We can illustrate the process with a diagram:

The truth value of a node in the tree is determined by the truth of the propositions hanging underneath it. We have a parent-child relation between a proposition and its subexpressions. Recursion allows us to make a definition by defining what happens on the leaves of such a tree, and by saying how the definition at a node is built from that of its children.

Defining truth for Peano Arithmetic
We can go further and attempt this approach with Peano Arithmetic (PA). The catch is that we need to consider quantifiers. For example, consider this proposition from Peano arithmetic: . This proposition is true if and only if is true whatever number we substitute for in the expression.

The proposition at the top of the tree above is true if all of the immediate children are true and their truth is in turn determined by the truth of the propositions immediately below them. With some work this eventually leads to a perfectly good definition of truth for propositions in PA. Because we have nodes with infinitely many children we don't get an algorithm guaranteed to terminate, but that's not a problem for a definition in ZF. Note that we don't literally prove the infinitely many child propositions one at a time. Instead what happens is that to define the truth of we define it in terms of the truth of some infinite family of propositions all based on . ZF is perfectly good at dealing with such definitions without us having to list every element of our family explicitly.
Note how in this case the tree isn't the parse tree of the proposition. It's much bigger with nodes that have infinite branching. But that's fine, there's nothing about infinite branching that prevents us making a recursive definition. So we can ultimately extend the idea for defining truth in propositional calculus to include quanifiers and then all of Peano arithmetic.

Defining truth for ZF
But the approach used for PA looks like it might work perfectly well for ZF as well. For example, our definition of truth would say that is true if is true whatever set we substitute for . In ZF there is no difficulty in defining a predicate that uses quantification over all sets. So it seems we can define for ZF in ZF, contradicting Tarski's theorem.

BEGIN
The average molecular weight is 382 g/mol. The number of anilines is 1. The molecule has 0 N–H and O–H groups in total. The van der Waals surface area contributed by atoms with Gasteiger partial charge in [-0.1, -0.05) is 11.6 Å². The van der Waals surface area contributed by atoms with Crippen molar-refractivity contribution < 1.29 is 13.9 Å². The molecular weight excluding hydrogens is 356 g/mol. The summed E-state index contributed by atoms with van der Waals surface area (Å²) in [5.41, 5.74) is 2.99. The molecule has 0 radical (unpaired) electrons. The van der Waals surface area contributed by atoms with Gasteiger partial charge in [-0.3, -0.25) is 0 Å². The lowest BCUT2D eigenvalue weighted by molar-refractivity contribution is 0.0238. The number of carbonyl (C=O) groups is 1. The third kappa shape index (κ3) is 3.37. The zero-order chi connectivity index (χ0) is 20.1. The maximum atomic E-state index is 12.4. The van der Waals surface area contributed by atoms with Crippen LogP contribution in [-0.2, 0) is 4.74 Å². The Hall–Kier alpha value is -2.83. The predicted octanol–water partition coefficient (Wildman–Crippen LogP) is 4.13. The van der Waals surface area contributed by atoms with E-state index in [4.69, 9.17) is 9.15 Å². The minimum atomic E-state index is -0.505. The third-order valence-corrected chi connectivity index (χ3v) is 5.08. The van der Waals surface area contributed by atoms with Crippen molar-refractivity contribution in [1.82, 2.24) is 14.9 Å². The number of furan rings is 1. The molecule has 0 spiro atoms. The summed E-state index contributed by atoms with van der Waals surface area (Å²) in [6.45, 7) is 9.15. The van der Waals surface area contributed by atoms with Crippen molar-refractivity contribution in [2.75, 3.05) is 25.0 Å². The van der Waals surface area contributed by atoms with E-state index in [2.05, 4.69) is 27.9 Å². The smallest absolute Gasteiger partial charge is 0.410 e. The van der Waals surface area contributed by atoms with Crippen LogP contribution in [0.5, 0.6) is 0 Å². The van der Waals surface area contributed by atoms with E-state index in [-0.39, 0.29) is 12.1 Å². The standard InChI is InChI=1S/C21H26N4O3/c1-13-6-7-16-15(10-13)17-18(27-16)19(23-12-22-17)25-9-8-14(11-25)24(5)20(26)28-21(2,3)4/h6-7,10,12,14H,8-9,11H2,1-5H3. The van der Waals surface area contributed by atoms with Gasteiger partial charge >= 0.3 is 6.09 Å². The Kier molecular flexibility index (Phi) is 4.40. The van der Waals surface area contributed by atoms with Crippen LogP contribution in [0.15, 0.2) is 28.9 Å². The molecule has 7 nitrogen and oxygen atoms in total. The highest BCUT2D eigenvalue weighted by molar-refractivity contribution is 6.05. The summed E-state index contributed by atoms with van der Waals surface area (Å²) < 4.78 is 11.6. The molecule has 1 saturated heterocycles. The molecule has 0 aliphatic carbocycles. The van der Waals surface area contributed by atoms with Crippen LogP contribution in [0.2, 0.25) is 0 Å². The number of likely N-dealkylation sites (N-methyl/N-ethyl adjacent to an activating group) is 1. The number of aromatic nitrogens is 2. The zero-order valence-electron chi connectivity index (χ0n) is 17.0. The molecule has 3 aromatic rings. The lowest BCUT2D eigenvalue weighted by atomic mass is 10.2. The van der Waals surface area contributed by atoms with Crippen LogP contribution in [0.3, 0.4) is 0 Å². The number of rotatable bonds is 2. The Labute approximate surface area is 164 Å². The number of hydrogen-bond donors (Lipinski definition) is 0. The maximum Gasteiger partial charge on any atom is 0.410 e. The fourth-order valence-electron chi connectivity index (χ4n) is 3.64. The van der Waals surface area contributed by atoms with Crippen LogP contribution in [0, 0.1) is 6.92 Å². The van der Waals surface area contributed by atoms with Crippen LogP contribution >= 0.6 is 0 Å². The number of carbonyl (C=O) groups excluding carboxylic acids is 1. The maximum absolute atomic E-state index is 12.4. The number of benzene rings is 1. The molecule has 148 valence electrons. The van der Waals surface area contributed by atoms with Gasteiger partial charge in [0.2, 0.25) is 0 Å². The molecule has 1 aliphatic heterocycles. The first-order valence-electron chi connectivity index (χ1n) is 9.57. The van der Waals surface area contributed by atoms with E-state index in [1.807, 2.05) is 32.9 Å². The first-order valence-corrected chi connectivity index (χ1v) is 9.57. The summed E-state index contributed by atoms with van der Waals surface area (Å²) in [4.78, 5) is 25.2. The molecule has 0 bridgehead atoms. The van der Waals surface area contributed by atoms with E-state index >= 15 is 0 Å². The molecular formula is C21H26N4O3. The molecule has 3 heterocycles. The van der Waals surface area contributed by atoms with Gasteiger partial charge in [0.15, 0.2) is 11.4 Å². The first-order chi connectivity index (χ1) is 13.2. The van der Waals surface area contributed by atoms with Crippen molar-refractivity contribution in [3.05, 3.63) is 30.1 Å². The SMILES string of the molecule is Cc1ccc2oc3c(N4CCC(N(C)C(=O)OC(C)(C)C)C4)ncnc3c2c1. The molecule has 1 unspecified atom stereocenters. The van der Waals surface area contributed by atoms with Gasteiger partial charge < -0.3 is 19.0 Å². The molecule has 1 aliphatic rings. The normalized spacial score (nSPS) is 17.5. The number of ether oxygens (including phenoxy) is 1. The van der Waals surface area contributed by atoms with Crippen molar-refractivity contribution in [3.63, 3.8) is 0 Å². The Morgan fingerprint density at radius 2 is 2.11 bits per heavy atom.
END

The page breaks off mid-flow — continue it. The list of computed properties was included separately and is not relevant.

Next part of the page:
What went wrong?
Recursive definitions typically rely on the parent-child relation I mentioned above. To recursively define something we (1) define it for all leaves and then (2) specify how the definition at a parent is given in terms of the value for all of its children. We then invoke a recursion theorem of some sort to show how this uniquely defines our object for everything in our universe. For example, one form of recursion in Peano arithmetic has as its leaf and the only child of is . The induction axiom for PA can be used to show that definitions using this parent-child relation are valid.
Similarly in ZF we have the empty set as leaf and the children of a set are simply its elements. But now we need to look closely at the recursion principle we need. For ZF we need to invoke the Transfinite Recursion Theorem. Transfinite recursion is very powerful. It's not just limited to induction over sets. It can also be used for induction over classes. For example if you need to recursively define a function on the class of all sets it can allow this. (Strictly speaking it'll be a function class rather than a function.) But now comes the catch. If you take a look at the Wikipedia article it mentions that the parent-child relation, , needs to be set-like (though as the article is currently written it's almost an afterthought). For this theorem to apply we need the collection of children of a proposition to form a set. But to prove the truth of a proposition with a quantifier at the front we need to prove something is true for all children where there is one child for each set. This means the children don't form a set. So we can't use transfinite recursion. And this means the informal definition of truth I gave above can't be turned into a rigorous definition.

I think this issue is quite subtle. It's really easy to say in English "this thing is true if that thing is true for all sets". Such a sentence in isolation can often be turned into a rigorous proposition in ZF. But if that sentence is part of a collection of sentences that refer to each other forming an attempt at a mutually recursive definition, you need to check precisely what parent-child relation you're using.

Thanks to Sridar Ramesh for making clear to me why the attempted definition of truth in ZF doesn't work. But I've probably made some mistakes above and they have nothing to do with Sridar.